Saturday, October 16, 2021

Line and shape in Native American Art

This week a road took me to Cooperstown where I visited Fenimore Art Museum. One of  current exhibits there is Elegant Line/Powerful Shape: Elements of Native American Art. As always - looking for geometry in all its various beautiful forms - I found these objects as true expressions of meanings through geometric elements. Native American artists communicate with their audiences visually - using variety of materials to create lines, shapes, colors to convey the beauty of the world.

On this Dance Kilt (ca 1900-1915, New Mexico)  the zigzag line forms a body of a supernatural being Avanyu, or Plummed Serpent, representing a lightening bolt, V lines inside represents a rainbow. Along the bottom of this kilt is a line of tin cones, that sounds like falling rain while dancing.

This birchbark Wigwam Model (ca 1847-1852, Anishinaabe, Ontario) is decorated with stylized floral and geometric motif made by series of lines.

Against a red and green wool white glass beads create two types of lines in this finger woven Sash (ca 1780-1830, Iroquois, Great Lake region). This type of sash was often worn around the waist to secure a coat or worn across the chest to signify high status.

To make this Belt (ca 1800, probably Manitoba Ojibwa) quills were flattened and then folded between threads on a bow-loom to create a line design.

Olla baskets were the most important type of container for the Yavapai as they are sturdy and lightweight. On this Olla Basket (ca 1915-1920, Yavapai, Arizona) the shapes of deer and humans are made from devil's claw utilizing negative spaces on triangles.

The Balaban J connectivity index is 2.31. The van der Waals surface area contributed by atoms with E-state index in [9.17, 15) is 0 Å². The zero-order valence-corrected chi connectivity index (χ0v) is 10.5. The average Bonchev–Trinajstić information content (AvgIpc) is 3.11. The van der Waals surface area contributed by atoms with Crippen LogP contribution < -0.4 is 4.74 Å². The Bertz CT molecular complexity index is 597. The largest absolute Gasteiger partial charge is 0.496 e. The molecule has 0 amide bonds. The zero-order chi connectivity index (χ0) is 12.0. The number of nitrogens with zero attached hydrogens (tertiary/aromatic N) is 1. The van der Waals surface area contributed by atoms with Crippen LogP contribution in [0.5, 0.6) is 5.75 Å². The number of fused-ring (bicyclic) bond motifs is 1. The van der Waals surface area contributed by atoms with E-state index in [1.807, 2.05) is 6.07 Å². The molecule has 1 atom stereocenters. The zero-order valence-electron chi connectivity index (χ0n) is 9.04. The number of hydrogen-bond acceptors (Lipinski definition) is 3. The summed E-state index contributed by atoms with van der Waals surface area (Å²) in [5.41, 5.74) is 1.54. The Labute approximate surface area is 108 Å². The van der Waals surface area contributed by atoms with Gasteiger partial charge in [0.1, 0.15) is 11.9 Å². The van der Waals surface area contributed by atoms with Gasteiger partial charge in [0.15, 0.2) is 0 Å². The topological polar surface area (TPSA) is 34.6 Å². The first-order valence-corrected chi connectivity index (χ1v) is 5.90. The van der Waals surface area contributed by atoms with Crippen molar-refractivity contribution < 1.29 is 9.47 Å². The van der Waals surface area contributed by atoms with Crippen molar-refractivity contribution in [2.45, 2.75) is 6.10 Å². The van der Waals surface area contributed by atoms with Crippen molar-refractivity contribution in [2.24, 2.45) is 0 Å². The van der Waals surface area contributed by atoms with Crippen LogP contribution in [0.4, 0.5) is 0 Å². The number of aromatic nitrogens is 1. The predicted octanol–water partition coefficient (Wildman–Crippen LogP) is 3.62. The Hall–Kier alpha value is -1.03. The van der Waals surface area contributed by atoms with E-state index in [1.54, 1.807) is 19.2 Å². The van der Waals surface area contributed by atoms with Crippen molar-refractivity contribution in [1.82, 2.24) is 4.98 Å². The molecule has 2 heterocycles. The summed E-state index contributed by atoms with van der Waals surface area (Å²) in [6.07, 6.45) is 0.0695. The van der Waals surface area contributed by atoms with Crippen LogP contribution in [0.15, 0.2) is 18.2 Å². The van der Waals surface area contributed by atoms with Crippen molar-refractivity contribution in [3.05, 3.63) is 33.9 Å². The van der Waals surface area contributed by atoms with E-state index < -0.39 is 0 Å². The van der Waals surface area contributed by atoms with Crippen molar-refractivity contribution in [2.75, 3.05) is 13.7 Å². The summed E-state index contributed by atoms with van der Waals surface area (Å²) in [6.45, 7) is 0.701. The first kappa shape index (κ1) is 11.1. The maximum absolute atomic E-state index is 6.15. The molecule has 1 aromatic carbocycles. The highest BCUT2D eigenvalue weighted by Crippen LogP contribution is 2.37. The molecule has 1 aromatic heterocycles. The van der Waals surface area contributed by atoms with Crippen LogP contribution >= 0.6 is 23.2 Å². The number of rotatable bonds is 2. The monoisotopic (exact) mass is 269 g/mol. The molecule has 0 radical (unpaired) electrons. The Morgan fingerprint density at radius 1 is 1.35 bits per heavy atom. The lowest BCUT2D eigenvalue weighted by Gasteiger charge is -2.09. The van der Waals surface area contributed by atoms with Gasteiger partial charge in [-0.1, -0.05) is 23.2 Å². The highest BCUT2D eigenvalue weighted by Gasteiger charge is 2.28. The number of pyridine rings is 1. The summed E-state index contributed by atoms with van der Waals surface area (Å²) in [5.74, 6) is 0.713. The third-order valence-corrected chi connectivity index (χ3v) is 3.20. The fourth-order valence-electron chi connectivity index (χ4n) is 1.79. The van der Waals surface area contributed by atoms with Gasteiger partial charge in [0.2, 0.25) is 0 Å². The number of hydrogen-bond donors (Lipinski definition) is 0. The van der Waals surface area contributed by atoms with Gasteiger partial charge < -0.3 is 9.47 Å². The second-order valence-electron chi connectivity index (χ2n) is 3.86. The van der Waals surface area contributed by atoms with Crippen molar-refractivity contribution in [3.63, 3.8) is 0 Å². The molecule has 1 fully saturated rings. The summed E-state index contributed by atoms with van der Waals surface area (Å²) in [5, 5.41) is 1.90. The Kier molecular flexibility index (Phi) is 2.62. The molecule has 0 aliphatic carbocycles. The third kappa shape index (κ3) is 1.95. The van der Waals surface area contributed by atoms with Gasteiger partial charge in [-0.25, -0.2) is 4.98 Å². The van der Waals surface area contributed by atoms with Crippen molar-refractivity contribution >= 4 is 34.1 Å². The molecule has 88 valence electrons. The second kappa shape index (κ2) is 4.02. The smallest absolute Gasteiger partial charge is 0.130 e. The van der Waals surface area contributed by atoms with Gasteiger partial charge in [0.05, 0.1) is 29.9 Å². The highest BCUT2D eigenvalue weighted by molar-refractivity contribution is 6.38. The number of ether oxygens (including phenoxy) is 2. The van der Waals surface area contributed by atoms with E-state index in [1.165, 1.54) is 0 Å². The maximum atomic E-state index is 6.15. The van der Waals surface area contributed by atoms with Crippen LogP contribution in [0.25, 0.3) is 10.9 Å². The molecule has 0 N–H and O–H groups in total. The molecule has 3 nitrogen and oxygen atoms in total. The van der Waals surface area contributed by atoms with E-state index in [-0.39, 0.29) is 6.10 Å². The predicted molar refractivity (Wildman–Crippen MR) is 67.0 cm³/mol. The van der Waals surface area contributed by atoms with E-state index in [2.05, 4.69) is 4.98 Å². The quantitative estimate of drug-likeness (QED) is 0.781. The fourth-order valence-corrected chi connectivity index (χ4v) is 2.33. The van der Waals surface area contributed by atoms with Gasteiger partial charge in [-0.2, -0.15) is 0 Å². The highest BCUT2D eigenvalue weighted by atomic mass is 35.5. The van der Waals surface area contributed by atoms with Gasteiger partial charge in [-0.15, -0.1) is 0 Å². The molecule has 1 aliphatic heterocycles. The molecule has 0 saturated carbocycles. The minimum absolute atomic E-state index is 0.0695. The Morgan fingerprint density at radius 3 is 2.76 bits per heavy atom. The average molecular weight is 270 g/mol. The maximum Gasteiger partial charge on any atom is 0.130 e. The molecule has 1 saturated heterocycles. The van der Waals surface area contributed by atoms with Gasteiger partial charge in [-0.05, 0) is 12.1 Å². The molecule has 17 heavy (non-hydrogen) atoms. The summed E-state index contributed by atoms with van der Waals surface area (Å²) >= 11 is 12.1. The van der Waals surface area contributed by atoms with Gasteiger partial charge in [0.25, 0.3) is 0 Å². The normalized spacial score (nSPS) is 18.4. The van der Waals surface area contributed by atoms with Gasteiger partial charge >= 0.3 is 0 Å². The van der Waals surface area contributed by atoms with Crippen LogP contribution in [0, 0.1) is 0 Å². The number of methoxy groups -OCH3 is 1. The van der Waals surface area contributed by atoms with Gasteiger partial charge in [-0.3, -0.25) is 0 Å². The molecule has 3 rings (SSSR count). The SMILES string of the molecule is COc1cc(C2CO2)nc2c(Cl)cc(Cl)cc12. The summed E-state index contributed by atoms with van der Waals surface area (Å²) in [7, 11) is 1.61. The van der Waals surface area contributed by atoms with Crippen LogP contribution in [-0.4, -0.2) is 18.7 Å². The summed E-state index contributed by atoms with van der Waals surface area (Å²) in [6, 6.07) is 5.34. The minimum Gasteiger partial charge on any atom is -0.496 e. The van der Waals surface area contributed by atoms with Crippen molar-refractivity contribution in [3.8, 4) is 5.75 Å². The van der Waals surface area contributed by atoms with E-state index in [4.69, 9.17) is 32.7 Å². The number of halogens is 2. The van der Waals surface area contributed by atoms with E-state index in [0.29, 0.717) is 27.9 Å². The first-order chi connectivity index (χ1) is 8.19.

This olla basket - jar (ca 1900-1910, Apache, Arizona) is woven using three-rod coils, willow, devil's claw, red yucca root.
Basket (ca 1920) by Elizabeth Hickox (1875-1947). Her classic designs were achieved by overlaying the foundation with yellow-dyed porcupine quills and black maidenhair fern stems.
This type of jar was perhaps used to carry water from a river. It was made by Mimbres people, SW New Mexico, ca. 1000-1150. These farmers produced pottery which are considered the most aesthetically sophisticated of the ancient art in North America.

Velvet bandolier bag's (ca 1890, Ojibwa, Great Lakes) elaborate design is created using thousands of colorful glass beads imported by Europeans.

This was one of the oldest object I saw in this collection (ca 1200), unfortunately I lossed its description and could not find it also in online exhibit.

The ceremonial masked dances of Alaska's central Yup'ik region honor and express gratitude to animals' spirits or souls and petition animals to be plentiful in coming season.

Just a little glimpse in this large collection. All 876 objects of which can be explored online here.

I loved this 1750 Mohawk bark house recreated at the lakeside.